I’ve seen fellow toy photographers on Instagram posting their BTS (behind the scenes) shots, with their indoor lighting setups. I had a couple of lights I could use and figured, “That doesn’t look too hard.”

Boy, was I wrong.

I wanted to quickly set up and take some pictures that I could use as Christmas cards. The only thing that went “quickly” was the discovery that there were more factors than I expected. Christmas decorations by nature are visually busy, and that was probably my first mistake. But let’s set that aside and focus on the indoor lighting aspect of things.

Indoor lighting woes - too dark by @teddi_toyworld

First, everything was too dark.

Indoor lighting woes - face too bright by @teddi_toyworld

Then Star-Lord’s face was too bright.

Indoor lighting woes - grainy pic by @teddi_toyworld

Ugh. Look at that grainy texture! Not what I was going for.

Indoor lighting woes - too flat by @teddi_toyworld

And this setup (besides being WAY too busy) was just flat.

I’m Not Giving Up on Indoor Lighting

Maybe it’s not “too hard”, but my expectation that I could just set up backdrop and throw down a couple of small lights and the photos would be great was a mistake. Maybe it is easy, but I’m pretty sure I’m missing some basic information that will require some experimenting to discover.


I see great indoor photos from so many of you, and even if you think you aren’t doing anything special, I’d really love to hear more about your indoor lighting setup. What kind of camera do you have? What settings do you use? (Aperture priority? F-stop? Macro lens?) How many light sources? How much difference does diffusion make? Is it important to have the area around the figures protected from ambient window or indoor lamp light, or how do you leverage that?

We all learn what works and what doesn’t and then it becomes instinct or habit. I want to draw that data out of your brains! What habits do you have? Maybe you know better than to put a figure with a bright face (Star-Lord) together with a figure with a dark face (Chewbacca), because you know that’s a recipe for frustration. Or maybe you know a trick that makes it work. Maybe you always put your figures XX inches from the background, put your camera XX feet away from the scene and then zoom in to achieve the proper amount of background blur.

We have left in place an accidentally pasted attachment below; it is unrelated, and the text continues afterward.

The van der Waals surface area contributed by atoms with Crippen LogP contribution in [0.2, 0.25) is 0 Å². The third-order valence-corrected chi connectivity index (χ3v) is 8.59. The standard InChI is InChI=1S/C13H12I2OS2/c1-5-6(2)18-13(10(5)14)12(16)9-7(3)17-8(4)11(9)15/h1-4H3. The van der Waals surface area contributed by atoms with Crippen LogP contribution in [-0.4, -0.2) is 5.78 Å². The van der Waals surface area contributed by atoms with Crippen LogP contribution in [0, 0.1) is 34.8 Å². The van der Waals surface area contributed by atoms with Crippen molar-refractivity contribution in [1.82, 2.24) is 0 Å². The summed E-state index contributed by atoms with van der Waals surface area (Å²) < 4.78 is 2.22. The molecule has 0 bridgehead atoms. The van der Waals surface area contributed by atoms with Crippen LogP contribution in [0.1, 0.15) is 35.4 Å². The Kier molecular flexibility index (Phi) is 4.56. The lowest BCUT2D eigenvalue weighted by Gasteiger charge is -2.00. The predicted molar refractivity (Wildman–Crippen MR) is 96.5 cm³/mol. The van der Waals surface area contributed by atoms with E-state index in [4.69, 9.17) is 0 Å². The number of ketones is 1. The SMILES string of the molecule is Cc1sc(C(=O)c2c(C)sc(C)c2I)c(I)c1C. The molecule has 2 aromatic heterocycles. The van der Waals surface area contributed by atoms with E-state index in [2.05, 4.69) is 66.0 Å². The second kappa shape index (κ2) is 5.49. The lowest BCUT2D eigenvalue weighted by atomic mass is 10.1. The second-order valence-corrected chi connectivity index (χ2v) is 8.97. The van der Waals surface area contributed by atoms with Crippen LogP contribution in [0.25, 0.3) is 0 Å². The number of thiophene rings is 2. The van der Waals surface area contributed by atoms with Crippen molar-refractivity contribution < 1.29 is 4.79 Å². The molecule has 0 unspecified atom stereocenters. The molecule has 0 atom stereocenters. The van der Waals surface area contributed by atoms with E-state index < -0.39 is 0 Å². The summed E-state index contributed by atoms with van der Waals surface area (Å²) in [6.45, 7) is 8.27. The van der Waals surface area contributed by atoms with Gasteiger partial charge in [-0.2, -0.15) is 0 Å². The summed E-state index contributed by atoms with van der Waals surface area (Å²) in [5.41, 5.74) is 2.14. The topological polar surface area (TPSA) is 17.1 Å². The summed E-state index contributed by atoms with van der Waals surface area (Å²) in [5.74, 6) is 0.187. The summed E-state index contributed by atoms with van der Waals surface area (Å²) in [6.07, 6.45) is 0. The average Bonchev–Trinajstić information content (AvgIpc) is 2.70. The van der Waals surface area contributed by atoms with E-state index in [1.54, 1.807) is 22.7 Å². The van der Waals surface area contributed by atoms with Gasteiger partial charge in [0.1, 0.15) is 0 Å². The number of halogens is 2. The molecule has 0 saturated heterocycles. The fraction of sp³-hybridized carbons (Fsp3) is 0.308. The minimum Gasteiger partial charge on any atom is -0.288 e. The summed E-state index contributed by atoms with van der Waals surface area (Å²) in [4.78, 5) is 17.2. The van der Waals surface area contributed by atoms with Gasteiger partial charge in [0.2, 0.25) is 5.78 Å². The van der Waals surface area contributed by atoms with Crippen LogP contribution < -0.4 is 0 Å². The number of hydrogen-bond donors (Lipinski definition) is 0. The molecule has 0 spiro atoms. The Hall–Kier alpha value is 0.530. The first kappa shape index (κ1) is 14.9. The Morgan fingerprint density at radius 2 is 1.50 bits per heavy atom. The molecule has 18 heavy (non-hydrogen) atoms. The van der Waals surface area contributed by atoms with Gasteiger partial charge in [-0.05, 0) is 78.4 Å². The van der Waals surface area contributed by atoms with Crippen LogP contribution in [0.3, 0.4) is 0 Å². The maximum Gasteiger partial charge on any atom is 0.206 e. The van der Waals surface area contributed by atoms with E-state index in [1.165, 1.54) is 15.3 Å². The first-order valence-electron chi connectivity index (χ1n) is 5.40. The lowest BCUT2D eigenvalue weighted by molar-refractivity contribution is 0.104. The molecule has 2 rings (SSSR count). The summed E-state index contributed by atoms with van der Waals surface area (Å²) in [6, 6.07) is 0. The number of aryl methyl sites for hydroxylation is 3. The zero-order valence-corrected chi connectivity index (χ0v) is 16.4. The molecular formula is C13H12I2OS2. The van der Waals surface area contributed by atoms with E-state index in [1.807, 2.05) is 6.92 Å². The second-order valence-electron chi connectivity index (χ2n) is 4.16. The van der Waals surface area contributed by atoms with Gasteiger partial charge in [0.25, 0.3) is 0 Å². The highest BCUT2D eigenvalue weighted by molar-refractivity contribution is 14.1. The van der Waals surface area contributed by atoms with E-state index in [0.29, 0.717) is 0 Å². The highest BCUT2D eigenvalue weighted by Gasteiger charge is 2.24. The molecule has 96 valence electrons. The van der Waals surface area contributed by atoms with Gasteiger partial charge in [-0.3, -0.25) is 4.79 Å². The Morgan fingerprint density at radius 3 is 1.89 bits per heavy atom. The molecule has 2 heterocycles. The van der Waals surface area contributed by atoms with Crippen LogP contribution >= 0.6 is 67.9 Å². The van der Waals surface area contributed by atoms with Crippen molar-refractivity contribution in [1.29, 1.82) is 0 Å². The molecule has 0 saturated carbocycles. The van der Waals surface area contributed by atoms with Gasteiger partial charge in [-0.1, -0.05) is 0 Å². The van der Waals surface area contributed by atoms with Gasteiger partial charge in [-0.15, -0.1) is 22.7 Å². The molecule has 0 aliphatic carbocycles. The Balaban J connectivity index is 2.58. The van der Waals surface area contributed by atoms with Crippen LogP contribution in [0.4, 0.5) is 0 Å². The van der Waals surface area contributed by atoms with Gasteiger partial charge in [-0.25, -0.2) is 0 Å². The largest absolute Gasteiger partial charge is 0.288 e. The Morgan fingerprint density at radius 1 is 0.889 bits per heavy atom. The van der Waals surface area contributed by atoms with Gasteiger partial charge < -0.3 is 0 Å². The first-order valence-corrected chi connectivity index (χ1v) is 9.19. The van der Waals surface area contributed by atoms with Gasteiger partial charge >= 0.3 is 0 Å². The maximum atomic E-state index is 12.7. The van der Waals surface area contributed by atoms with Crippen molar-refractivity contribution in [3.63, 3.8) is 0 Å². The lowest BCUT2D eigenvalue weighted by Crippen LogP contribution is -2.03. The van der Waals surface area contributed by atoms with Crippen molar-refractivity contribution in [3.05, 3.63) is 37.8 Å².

I’m not generally one to listen to podcasts (sorry!), so I haven’t listened to it, but I know the Toy Photographers podcast addressed lighting with Shelly, Brett and Sunny Ang (@zekezachzoom) back in September. Anna (@fourbrickstall) also did a great post about lighting as it relates to LEGO minifigures, which is very helpful.

Please, Please Share What You Know! This Lighting N00b (and others like me) Need You!

I realize that what works for you may not work for everyone, because we all have different tools and environments. What works for a phone camera is often different from what works for a Canon 80D with a macro filter on it (that’s what I’m using for these shots). But if you have a chance, please drop a comment and share a tip or two about what works for you.

Maybe it will help someone else!